cancel
Showing results for 
Search instead for 
Did you mean: 
cancel
Showing results for 
Search instead for 
Did you mean: 

operators in relations.

Highlighted
Newbie

operators in relations.

Hi gang,



Does anyone know how to convert a real number to an integer in a relation?



Something like:



"SEGMENT_QTY=(INPUT_RADIUS*2*PI)INT"



Or do I need to create a new parameter of integer type and set them equal.?



Thanks



-Nate

10 REPLIES 10
Highlighted

operators in relations.

If you set one parameter equal to another, the second will change type to match the first. If you have an integer parameter and set it equal to a real parameter, the integer parameter will change type to a real. (This is how you can change parameter types after they are created without recreating them.)

To convert a real to an integer, you will need to use either the FLOOR, CEIL, functions. If you want to choose whether to round up or down automatically, you will need to write a conditional statement to pick which one to use based on your starting value.

Tom U.
Highlighted

operators in relations.

Here's an example of using floor and ceil to round off a number. You ought to be able to adapt it to your needs.

/* thickness = od - id divided by 2
thickness=(d15-d14)/2
/* x1= step diam before rounding
x1=d14+thickness
/* shift moves the decimal point the number of places you want to round to
shift=x1*1000
/* Interger removes the numbers to the right of the decimal
Interger=floor(shift)
/* rounder is just the numbers to the right of the decimal
rounder=shift-interger
/* the following if/else statement compares the rounder to .5
/* if the rounder is equal to or larger than .5 it rounds up. If
/* the rounder is smaller than .5 it rounds down.
If rounder<.5
rounded=floor(shift)
else
rounded=ceil(shift)
endif
/* reshift moves the decimal point back to the correct place
reshift=rounded/1000
/* d13 = the rounded step diam minus the step clearance
d13=reshift-0.05


David Haigh
Highlighted

summary - operators in relations.

Thanks everyone!



Here is the answer:



ceil() the smallest integer not less than the real value

floor() the largest integer not greater than the real value



And I also got a great sample to use as a template.



And I never had to open a browser and go to the forum! Love this exploder!



-Nate




Highlighted

operators in relations.

The simple solution is to use:
floor(x+.5).
This will round x up/down according to the basic rules.

/Bjarne

operators in relations.

A simpler method to round to an integer is this:



Rounded_parameter = floor (parameter + 0.5)



By adding 0.5, if the value is closer to the lower integer, floor will
still round down, if it's closer to the upper integer, adding 0.5 will
bump it past the upper integer so floor will essentially round up.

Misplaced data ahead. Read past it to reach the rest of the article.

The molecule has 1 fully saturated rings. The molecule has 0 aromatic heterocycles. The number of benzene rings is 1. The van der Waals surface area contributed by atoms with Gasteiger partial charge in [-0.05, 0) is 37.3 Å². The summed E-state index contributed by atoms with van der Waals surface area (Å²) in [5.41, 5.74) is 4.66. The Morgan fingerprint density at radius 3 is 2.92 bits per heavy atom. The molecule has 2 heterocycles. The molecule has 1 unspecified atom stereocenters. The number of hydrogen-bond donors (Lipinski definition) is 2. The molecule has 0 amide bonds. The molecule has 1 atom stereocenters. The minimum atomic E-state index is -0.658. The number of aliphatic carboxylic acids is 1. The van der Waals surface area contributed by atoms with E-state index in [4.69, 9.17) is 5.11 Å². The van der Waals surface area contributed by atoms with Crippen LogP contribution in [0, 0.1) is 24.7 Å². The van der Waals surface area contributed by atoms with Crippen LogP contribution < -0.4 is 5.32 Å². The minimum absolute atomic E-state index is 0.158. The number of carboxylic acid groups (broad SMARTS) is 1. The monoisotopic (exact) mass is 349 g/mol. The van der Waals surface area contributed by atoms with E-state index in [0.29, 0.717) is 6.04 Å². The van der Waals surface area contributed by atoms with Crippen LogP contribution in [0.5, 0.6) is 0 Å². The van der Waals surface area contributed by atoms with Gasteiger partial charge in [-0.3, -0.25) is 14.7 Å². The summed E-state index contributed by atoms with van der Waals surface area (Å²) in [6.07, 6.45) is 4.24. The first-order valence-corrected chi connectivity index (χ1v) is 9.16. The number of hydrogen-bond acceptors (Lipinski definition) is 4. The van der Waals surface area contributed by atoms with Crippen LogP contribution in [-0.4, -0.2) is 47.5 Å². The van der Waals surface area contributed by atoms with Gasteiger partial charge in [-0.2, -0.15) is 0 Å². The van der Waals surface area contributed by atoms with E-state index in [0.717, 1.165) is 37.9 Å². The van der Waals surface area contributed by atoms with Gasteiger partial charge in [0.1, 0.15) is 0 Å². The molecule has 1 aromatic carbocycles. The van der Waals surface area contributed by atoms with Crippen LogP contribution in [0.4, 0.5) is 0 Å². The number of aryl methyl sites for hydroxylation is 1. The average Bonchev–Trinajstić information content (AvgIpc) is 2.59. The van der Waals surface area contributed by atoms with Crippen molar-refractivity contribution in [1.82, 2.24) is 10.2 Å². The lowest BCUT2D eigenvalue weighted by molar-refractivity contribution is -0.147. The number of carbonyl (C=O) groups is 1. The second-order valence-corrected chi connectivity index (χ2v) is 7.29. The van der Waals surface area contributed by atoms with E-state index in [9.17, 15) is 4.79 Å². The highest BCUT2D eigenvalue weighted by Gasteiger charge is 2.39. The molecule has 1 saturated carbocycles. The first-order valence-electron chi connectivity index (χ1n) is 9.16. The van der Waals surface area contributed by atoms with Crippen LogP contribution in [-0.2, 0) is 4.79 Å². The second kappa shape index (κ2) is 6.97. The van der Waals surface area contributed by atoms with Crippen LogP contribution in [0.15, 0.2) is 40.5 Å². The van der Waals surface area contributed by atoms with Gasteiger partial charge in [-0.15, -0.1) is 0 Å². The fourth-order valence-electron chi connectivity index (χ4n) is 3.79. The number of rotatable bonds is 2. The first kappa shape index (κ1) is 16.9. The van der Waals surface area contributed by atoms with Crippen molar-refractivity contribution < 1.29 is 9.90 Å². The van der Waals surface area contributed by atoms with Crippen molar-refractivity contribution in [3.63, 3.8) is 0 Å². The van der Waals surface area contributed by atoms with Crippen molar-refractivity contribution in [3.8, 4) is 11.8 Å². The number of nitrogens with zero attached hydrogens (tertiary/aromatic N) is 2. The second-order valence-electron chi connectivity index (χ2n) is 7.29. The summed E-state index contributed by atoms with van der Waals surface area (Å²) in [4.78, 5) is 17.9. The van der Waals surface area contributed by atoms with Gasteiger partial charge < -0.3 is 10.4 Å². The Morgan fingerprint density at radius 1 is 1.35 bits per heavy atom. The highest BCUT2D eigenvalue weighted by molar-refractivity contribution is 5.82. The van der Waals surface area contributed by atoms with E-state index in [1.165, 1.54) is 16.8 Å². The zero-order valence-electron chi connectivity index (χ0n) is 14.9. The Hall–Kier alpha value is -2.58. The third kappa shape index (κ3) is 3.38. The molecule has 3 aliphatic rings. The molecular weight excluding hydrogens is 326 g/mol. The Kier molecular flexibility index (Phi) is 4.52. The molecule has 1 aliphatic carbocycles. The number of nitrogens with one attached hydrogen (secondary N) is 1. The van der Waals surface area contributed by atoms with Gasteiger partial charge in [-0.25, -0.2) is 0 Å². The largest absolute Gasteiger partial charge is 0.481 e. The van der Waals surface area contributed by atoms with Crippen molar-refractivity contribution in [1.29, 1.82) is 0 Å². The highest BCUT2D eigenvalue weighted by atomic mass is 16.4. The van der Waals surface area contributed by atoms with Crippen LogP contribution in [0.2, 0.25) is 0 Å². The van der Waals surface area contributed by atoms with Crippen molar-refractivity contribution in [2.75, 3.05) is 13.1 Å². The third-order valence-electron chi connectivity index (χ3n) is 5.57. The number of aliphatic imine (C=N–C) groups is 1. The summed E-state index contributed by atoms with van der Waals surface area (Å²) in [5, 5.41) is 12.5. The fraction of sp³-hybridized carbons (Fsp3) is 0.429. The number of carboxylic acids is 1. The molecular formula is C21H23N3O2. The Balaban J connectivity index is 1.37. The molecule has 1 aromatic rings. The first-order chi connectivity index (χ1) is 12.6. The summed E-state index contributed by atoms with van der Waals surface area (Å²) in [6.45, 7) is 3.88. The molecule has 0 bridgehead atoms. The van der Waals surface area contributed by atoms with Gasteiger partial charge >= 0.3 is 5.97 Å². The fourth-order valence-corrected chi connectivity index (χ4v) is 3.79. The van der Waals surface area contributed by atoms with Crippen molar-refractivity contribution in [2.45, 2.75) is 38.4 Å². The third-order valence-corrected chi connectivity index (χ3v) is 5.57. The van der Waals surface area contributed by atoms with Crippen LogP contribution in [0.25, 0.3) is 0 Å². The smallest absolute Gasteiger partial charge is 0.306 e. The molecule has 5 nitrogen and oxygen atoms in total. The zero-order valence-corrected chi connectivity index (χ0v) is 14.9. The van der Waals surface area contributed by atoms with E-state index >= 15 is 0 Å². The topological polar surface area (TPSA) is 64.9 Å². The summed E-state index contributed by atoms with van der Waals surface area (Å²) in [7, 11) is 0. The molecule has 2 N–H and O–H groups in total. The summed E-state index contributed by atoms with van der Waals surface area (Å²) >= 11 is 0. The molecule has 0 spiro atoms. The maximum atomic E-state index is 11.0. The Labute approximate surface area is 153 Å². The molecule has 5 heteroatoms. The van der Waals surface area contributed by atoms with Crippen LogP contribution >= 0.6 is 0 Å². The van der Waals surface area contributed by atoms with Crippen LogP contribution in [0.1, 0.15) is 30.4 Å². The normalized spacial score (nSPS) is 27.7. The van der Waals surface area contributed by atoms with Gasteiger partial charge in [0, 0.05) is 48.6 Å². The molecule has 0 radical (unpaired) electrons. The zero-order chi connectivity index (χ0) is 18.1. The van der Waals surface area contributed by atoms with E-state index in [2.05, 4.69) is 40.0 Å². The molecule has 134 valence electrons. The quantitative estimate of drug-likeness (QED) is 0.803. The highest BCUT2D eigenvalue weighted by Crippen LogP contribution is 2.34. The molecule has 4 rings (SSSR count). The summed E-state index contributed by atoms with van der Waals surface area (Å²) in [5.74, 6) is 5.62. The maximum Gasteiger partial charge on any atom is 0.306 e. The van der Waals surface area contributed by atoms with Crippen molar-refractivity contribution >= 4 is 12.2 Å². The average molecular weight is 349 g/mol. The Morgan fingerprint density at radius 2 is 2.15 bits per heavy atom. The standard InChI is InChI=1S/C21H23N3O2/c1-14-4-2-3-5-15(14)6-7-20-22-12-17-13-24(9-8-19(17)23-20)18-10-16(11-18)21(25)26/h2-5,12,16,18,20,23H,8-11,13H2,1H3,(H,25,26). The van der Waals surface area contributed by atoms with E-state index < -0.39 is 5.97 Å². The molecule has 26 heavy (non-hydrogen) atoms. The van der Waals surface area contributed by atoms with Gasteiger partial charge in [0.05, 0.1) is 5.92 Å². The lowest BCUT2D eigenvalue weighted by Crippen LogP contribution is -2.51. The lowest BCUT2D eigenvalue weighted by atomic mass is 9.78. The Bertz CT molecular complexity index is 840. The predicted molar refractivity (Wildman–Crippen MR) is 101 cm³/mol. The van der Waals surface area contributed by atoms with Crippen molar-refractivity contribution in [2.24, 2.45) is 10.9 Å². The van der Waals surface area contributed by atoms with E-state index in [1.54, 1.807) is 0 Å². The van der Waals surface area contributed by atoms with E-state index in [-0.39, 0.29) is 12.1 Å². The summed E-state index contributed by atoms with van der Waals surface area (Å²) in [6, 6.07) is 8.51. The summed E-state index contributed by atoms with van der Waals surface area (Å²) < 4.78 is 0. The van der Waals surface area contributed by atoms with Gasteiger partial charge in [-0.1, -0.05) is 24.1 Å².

Doug Schaefer
--
Doug Schaefer | Experienced Mechanical Design Engineer
LinkedIn
Highlighted

operators in relations.

Should have real all my mail first, Bjarne beat me to it!



Doug Schaefer
--
Doug Schaefer | Experienced Mechanical Design Engineer
LinkedIn
Highlighted

operators in relations.

I think you're missing the point of what I was trying to do in the relation example.

Say your math ends up with a number like this 123.15963 and you want to round off to 3 places.
123,15963 x 1000 = 123159.63
123159.63 + .5 = 123160.13
Floor of 123160.13 = 123160
123160 /1000 = 123.160

Or you could do
Shift=(x1*1000)+.5
Rounded=floor(shift)/1000

Floor(x+.5) isn't letting you choose how many places you want to round off to.

Or perhaps I'm missing your point?

David Haigh
Highlighted

operators in relations.

Ah yes, excellent point. If all you want to do is round to the nearest
integer (which I think was the original question), the simple one line
solution works. If you need to round to a specific # of places, then
some additional trickery is required.



Doug Schaefer
--
Doug Schaefer | Experienced Mechanical Design Engineer
LinkedIn
Highlighted

operators in relations.




"An integer is any number which can be either positive and negative but not a fractional number. It is also a whole number. Examples are -1,256, -589, -1, 0, 1, 569, 5,236. It is always a rational number."

But the whole interchange was educational regardless of the original question ..... thanks gentlemen.

Don




Highlighted

operators in relations.

Try this:
L3 = floor(1000*L) - (floor(L)*1000)
if L3 == 0
L4 = "000"
else
L4 = itos(L3)
endif
L2 = itos(floor(L)) + "." + L4 + " "
SIZE = BASIC_DIA + NO_THDS + " x " + L2

[cid:image001.jpg@01CD08DE.56D51720]
The information contained in this electronic mail transmission is intended by Weil-McLain & for the use of the named individual or entity to which it is directed and may contain information that is confidential or privileged. If you have received this electronic mail transmission in error, please notify the sender of the error by reply email so that the sender's address records can be corrected and delete it from your system without copying or forwarding it, including any reply records.
Announcements
Business Continuity with Creo: Learn more about it here.